SHANGHAI, China — Opposite the electrifying façade of a Louis Vuitton flagship, Hermès’ first ‘maison’ in China plays a more humble card: at night, the heritage brick façade evokes a classic quattrocento palace, while the reflective ponds on each side of the entrance create a moment of tranquillity for visitors to the space, a former school turned police station originally built in 1928 and situated in the heart of Shanghai’s French Concession.
The 1170 square-metre store, more than six years in the making, is something of a metaphor for Hermès steady, unhurried approach to China. “Heritage and quality, enhanced with modernity and creativity will be the keys to Hermès’ success in China,” affirms Weiming Cao, the company’s president for Greater China since late 2013. But the store opening comes at a delicate time. China’s market for luxury goods is slowing, impacted by decelerating economic growth, a government anti-corruption drive and fast-maturing shoppers who are shifting spending away from major luxury brands. “After years of intensive growth, we have been facing, over the past 2 or 3 years, a slight decrease,” acknowledges Cao, who declined to break out China sales. “Our development has always been carefully controlled, however: as a brand, Hermès believes that quality is always the wiser path and a better strategy than quantity.”
Hermès first entered China in Shanghai in 1997 and has grown a network of 22 stores across 15 Chinese cities, expanding at a much steadier pace than competitiors like Louis Vuitton and Gucci. From 2015, Hermès plans to open no more than one store per year (next will be Chongqing, a city in the Sichuan Province with 29 millions inhabitants). “We plan on running 35 stores ten years from now and keep on branching out at a constant, controlled pace,” says Cao. “We will always remain selective in terms of distribution and build on quality, rather than locations.”
Jean-Louis Dumas, the company’s former president and group chairman from 1978 to 2006 used to say, “We are multi-local,” an approach that Cao says Hermès will continue in China. Indeed, the brand gives a rare degree of autonomy and independence to its local stores managers, who each determine product assortment at their locations, meaning that, in Shanghai and Beijing, a customer will find the same quality and service, but a different product offering. “Our stores can be compared to editorials and our store directors to editors-at-large: each boutique or Maison reflects their personality, their understanding and vision for the local market,” says Cao.
“Our main challenge in China is to promote the ‘hand’ and Hermès’ slow culture for exceptional objects,” he continues. “We believe it will prove the best strategy in the long run. We do not expect an immediate return on investment, but rather healthy growth, based on the intrinsic quality of the objects we craft. China was historically a country of craftsmanship: craft was a traditional pillar before the Cultural Revolution. Today, this consciousness is on the rise again. There is a rising consciousness that industrialisation has gone too quickly, that heritage has been left aside and traditions forgotten.”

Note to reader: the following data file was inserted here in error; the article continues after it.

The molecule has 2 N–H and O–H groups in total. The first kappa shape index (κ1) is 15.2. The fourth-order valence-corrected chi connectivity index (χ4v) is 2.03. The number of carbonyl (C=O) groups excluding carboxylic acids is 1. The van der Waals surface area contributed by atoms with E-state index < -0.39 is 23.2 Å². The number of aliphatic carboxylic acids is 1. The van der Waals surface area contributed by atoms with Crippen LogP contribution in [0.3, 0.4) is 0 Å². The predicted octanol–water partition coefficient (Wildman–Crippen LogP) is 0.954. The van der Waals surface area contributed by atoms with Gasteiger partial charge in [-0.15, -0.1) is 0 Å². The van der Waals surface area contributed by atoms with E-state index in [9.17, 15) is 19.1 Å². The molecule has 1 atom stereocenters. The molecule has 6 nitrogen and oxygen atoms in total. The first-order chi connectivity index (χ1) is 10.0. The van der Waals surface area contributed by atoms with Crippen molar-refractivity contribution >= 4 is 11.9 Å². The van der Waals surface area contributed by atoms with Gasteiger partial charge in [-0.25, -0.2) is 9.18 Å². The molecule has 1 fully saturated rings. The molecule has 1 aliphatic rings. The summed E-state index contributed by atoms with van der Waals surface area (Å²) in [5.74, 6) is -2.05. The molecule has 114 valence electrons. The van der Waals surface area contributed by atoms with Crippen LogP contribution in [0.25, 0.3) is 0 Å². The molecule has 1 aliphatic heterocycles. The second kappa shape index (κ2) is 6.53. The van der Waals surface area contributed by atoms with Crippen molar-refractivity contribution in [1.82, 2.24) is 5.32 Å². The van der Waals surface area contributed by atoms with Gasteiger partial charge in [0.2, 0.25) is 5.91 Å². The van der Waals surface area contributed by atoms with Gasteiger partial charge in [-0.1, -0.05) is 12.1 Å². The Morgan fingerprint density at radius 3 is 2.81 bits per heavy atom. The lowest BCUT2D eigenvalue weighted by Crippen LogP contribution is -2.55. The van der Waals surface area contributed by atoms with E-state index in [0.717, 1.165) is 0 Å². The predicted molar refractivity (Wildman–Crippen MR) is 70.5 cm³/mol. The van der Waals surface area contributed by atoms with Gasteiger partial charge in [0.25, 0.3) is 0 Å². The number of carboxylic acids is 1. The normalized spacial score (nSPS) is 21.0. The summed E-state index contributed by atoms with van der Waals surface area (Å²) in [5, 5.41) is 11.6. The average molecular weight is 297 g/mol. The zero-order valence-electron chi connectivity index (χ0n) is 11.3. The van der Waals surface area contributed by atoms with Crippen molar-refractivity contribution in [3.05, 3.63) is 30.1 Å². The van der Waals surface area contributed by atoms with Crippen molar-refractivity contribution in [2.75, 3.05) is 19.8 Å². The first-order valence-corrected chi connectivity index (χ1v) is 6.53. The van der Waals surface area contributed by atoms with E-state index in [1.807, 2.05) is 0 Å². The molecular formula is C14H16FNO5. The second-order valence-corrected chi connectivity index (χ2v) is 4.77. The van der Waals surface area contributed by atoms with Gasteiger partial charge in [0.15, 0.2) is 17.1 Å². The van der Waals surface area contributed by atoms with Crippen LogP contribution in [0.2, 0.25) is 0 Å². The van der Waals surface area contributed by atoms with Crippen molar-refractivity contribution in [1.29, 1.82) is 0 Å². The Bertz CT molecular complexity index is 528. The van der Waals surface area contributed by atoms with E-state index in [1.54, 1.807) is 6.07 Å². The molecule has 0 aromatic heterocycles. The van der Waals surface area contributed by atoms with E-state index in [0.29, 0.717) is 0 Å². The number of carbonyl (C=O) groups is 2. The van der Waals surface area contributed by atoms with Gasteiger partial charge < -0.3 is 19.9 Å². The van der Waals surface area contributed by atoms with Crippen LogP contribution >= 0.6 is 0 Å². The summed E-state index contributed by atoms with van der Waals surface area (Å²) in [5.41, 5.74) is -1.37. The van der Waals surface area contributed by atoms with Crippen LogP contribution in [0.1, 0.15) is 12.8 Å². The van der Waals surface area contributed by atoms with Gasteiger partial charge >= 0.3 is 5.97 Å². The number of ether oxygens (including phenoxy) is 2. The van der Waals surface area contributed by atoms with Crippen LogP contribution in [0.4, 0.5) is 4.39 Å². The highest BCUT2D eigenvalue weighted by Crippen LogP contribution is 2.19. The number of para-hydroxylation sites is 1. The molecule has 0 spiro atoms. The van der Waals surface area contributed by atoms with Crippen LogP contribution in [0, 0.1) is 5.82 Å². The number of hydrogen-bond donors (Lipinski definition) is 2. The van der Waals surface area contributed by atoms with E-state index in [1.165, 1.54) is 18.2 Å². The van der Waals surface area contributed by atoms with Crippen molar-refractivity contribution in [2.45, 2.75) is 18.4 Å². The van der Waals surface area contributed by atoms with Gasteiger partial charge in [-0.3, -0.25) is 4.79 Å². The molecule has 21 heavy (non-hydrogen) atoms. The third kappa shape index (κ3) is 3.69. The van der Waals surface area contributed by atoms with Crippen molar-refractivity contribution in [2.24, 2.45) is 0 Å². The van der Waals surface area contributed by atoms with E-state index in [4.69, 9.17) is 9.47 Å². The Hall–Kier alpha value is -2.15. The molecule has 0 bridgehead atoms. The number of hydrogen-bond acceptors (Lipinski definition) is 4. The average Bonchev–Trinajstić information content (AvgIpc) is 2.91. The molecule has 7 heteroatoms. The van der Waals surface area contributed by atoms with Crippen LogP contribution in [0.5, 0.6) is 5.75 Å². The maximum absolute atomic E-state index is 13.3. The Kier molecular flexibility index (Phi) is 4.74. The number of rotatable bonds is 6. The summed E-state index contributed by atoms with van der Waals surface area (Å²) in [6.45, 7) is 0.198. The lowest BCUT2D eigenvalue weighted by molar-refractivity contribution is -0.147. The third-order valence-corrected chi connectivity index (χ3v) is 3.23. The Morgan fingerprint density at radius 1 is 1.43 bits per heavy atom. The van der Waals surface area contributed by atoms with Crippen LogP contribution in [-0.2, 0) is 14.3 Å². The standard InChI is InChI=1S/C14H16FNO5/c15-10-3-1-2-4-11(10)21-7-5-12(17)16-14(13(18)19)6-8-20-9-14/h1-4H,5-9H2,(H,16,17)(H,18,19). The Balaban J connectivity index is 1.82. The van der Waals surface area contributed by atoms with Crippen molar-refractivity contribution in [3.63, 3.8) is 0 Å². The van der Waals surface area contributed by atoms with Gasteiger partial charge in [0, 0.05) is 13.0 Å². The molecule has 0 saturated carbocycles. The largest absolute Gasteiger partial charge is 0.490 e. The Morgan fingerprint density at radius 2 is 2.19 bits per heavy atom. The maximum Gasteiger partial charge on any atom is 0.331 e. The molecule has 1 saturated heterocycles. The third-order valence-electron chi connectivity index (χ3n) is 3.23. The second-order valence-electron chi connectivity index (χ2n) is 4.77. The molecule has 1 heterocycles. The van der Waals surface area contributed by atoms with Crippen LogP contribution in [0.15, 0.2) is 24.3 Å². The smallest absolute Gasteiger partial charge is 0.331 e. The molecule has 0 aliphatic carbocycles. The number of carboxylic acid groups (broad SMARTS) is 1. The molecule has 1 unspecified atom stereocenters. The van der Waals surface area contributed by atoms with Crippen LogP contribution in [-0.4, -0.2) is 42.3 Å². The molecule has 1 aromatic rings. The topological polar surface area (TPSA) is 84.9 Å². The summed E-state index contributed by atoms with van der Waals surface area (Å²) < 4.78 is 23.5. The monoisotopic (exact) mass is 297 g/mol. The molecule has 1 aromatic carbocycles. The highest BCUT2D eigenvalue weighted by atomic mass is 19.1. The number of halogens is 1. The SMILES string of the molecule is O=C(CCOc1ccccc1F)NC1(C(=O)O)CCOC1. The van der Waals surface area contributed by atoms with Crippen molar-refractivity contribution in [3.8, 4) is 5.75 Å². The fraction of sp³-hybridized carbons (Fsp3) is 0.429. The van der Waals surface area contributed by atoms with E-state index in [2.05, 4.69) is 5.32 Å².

The second floor of the new Shanghai store houses three expert ateliers, dedicated to leather, tailoring and watchmaking. “We welcome customers to see, feel, touch and exchange with our dedicated craftsmen,” says Cao.
“In just over ten years, the Chinese market went from being non-existing to being our largest customer base,” says Florian Craen, executive vice-president of sales and distribution, who has overseen the Asian market since 2009. “Of course, such a rapid development put pressure on our structures and production system, but most of all it forced us to anticipate local needs and change our habits to follow Chinese demand. It was also crucial to stay unique and distinguish ourselves from other luxury brands, especially when confronted with Asian mall culture. In most cases, we did so by opening stand-alone stores that send a strong visual message. The opening of the ‘maison’ is an even bigger statement for Hermès: it is like a home; it has natural light and revives a Chinese heritage building. Inside, with a café and intimate salons, with craftsmen available at all times and a vast exhibition space, it clearly embodies Hermès’ vision for the future.”
“Today, our Chinese clientele consumes a third in mainland China, a third in Greater China (Macao and Hong Kong) and a third in Europe. We aim to change that to 50 percent in Mainland China and 50 percent in Greater China over the next few years,” reveals Cao. “If we succeed, it will prove that we have gained customer loyalty and been able to anticipate and answer their wishes, locally — and that Hermès is, indeed, a ‘multi-local’ luxury group.”
Clara Le Fort travelled to Shanghai as a guest of Hermès.